|Publication number||US4533984 A|
|Application number||US 06/414,973|
|Publication date||Aug 6, 1985|
|Filing date||Sep 7, 1982|
|Priority date||Sep 7, 1982|
|Publication number||06414973, 414973, US 4533984 A, US 4533984A, US-A-4533984, US4533984 A, US4533984A|
|Inventors||James W. Gatton|
|Original Assignee||Gatton James W|
|Export Citation||BiBTeX, EndNote, RefMan|
|Patent Citations (23), Referenced by (59), Classifications (39), Legal Events (3)|
|External Links: USPTO, USPTO Assignment, Espacenet|
This invention relates generally to electrically powered lighting apparatus and it relates more specifically to lighting apparatus having capability of selective adjustment of the width of the beam of light that is emitted and angular adjustment of the emitted light beam with reference to a support for the lighting apparatus.
This invention is directed to the providing of a selectively adjustable, variable-width-beam light apparatus which is designed to be mounted on a helmet or other suitable headgear that is to be worn by a person and thereby free both hands for other functions. Two general areas of use for lights mounted on a person's headgear are deep tunnel or shaft mining or exploration operations and hunting, although it will be readily recognized that there are many other specific instances where lighting apparatus of this type may be found to be particularly advantageous. The capability of beam width adjustability from a maximum width beam for large area illumination to a minimum width beam for relatively small area illumination greatly enhances the usefulness of a lighting unit. The additional capability of angular adjustment of the central axis of the light beam with reference to a support or a surface further enhances the usefulness of such a lighting apparatus by enabling the wearer of the headgear to direct the light beam to a desired point or area as deemed most advantageous to the wearer regardless of head position or position of the headgear on the person's head.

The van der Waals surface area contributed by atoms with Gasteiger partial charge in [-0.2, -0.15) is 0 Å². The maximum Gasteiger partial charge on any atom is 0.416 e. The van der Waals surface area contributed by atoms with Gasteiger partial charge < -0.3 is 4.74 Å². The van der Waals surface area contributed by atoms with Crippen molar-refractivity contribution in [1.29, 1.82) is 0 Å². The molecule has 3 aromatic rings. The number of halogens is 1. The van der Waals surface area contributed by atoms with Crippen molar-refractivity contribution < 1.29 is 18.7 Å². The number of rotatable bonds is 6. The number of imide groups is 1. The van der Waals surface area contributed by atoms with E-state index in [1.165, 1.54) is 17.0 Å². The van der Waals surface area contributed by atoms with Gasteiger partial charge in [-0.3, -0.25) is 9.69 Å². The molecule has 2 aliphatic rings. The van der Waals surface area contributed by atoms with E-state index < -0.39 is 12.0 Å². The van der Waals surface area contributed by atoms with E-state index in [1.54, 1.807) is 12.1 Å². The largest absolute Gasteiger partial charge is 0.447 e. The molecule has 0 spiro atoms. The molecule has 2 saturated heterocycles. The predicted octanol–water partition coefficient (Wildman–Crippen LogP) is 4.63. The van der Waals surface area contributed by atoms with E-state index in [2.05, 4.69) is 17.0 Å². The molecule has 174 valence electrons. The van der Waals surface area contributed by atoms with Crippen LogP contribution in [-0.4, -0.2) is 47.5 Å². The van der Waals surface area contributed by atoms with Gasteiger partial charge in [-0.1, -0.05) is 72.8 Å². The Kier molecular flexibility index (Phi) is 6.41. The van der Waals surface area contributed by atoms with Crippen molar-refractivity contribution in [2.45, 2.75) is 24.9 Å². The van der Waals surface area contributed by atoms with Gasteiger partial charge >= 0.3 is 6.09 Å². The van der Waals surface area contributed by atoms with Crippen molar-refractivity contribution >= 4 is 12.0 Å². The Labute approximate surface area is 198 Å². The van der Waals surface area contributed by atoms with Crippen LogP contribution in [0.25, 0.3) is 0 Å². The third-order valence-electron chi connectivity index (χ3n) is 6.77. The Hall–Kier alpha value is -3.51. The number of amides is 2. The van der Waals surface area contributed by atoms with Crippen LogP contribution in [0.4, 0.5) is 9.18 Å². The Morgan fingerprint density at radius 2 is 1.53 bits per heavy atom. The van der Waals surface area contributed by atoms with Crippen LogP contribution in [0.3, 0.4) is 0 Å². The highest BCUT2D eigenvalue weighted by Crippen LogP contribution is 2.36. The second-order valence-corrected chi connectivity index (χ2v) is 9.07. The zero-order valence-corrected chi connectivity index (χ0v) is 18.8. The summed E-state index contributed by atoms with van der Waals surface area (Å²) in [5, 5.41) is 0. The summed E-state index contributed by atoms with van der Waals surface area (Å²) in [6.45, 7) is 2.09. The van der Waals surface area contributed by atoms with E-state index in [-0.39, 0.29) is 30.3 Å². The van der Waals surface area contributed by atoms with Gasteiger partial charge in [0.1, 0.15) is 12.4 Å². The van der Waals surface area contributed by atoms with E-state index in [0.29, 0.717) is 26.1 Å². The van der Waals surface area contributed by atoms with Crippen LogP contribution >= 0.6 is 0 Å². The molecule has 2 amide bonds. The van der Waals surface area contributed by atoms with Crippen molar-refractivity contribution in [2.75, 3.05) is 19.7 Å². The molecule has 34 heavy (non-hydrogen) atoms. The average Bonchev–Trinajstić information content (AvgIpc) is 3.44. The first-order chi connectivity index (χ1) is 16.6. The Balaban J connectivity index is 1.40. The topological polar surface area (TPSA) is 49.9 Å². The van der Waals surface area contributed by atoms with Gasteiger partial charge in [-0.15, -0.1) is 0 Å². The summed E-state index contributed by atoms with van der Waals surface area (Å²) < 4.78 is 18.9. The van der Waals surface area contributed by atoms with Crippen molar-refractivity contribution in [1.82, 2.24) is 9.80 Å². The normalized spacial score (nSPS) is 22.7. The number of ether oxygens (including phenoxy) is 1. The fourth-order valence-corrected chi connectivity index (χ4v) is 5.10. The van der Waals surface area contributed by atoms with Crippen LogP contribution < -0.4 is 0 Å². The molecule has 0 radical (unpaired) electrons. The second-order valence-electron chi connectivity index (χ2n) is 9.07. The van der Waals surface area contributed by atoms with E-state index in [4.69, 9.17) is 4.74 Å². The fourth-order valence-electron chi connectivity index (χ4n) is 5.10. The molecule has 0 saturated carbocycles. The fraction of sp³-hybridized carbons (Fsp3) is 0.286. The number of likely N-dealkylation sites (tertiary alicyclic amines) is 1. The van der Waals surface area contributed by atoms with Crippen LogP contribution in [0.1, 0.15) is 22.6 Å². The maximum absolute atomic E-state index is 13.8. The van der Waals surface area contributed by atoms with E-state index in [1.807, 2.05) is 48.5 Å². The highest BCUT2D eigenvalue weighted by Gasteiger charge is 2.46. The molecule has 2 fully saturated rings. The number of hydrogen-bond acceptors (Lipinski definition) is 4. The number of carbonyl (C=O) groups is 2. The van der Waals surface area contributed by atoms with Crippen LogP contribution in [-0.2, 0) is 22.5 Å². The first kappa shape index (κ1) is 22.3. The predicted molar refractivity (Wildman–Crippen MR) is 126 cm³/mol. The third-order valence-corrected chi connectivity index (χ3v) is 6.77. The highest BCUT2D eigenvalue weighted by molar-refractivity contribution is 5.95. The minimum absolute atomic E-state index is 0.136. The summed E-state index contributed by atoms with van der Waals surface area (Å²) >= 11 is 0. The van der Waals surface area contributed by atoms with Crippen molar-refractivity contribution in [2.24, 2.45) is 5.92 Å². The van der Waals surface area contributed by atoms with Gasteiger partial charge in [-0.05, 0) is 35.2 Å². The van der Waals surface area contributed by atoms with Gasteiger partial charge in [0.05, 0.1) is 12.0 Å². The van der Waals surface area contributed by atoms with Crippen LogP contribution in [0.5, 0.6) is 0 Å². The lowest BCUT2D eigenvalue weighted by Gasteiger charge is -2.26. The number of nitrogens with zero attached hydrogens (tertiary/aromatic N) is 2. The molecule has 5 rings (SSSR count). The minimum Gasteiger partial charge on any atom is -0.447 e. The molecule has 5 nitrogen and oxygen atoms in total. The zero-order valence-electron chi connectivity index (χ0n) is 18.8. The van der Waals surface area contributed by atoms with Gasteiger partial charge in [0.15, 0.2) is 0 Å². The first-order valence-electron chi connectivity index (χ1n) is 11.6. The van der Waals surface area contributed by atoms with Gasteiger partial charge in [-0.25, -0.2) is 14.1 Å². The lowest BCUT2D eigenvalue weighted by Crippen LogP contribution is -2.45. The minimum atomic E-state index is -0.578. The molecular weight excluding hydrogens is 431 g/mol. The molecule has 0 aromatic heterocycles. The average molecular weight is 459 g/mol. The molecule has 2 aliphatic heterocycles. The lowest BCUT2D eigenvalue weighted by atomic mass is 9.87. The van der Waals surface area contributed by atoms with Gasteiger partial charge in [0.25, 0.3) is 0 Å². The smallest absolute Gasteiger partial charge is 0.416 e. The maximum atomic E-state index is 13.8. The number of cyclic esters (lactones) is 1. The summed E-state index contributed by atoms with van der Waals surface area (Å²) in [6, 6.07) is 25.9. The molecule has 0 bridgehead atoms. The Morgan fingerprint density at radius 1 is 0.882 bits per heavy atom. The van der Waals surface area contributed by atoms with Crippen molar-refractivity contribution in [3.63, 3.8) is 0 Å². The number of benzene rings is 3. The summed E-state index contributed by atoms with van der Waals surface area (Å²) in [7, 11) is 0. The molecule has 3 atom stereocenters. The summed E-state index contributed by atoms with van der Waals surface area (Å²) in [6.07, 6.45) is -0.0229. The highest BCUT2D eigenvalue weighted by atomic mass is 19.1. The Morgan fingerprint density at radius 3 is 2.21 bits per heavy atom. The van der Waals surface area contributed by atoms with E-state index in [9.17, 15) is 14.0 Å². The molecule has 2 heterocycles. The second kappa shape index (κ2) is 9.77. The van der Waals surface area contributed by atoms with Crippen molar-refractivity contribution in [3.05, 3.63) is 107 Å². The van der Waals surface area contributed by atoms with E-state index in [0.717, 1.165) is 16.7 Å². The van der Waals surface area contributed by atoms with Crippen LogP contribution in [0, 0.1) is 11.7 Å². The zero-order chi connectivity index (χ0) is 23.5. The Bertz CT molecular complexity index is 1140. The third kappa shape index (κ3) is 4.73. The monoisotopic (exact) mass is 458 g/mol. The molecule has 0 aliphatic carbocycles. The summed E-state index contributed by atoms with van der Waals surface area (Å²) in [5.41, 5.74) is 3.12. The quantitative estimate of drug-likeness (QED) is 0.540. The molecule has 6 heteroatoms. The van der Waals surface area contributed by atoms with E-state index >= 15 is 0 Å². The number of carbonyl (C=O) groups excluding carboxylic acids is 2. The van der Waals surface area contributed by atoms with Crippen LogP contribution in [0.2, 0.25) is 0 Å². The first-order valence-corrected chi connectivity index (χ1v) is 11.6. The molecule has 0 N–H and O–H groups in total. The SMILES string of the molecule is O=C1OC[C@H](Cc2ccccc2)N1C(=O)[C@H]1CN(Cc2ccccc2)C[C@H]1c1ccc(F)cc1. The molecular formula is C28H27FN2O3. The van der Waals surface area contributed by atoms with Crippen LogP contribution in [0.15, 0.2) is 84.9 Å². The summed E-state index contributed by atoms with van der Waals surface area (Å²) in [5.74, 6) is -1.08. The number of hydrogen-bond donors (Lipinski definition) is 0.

Lighting apparatus having variable-width-beam capability has been previously devised to either emit a narrow beam for pinpoint illumination of an object or to emit a relatively wide beam to function as a floodlight to illuminate a larger area, or to emit a light beam of intermediate width. The known lighting apparatus having a variablewidth-beam capability incorporate what is generally described as a primary housing in which a light emitting source such as an incandescent electric lamp is mounted and a reflector unit. The reflector unit is provided with a reflecting surface of parabolic configuration with a difference in beam width being achieved through selective positioning of the relative position of the lamp along the longitudinal axis of the reflector extending through the apex of the parabola. In the known light apparatus, the lamp is mounted either in a fixed position in the primary housing and the reflector is selectively displaced along a longitudinal axis with respect to the lamp, or the reflector is mounted in a fixed position on the primary housing with the lamp being selectively positionable along the longitudinal axis. Structures using the movable reflector technique generally employ a telescopic tube construction with the one tube carrying the reflector and being axially displaceable with respect to the other tube carrying the lamp as by a screw-threaded interconnection. Operation of such structures requires that one part of the housing be rotated relative to the other necessitating that at least that part of the housing be substantially fully accessible to permit a person to grip the housing. Prior structures using the movable lamp technique have included an internal, axially displaceable support for the lamp mounted within the primary housing and having relatively complex mechanisms projecting outwardly of the primary housing to permit manual manipulation.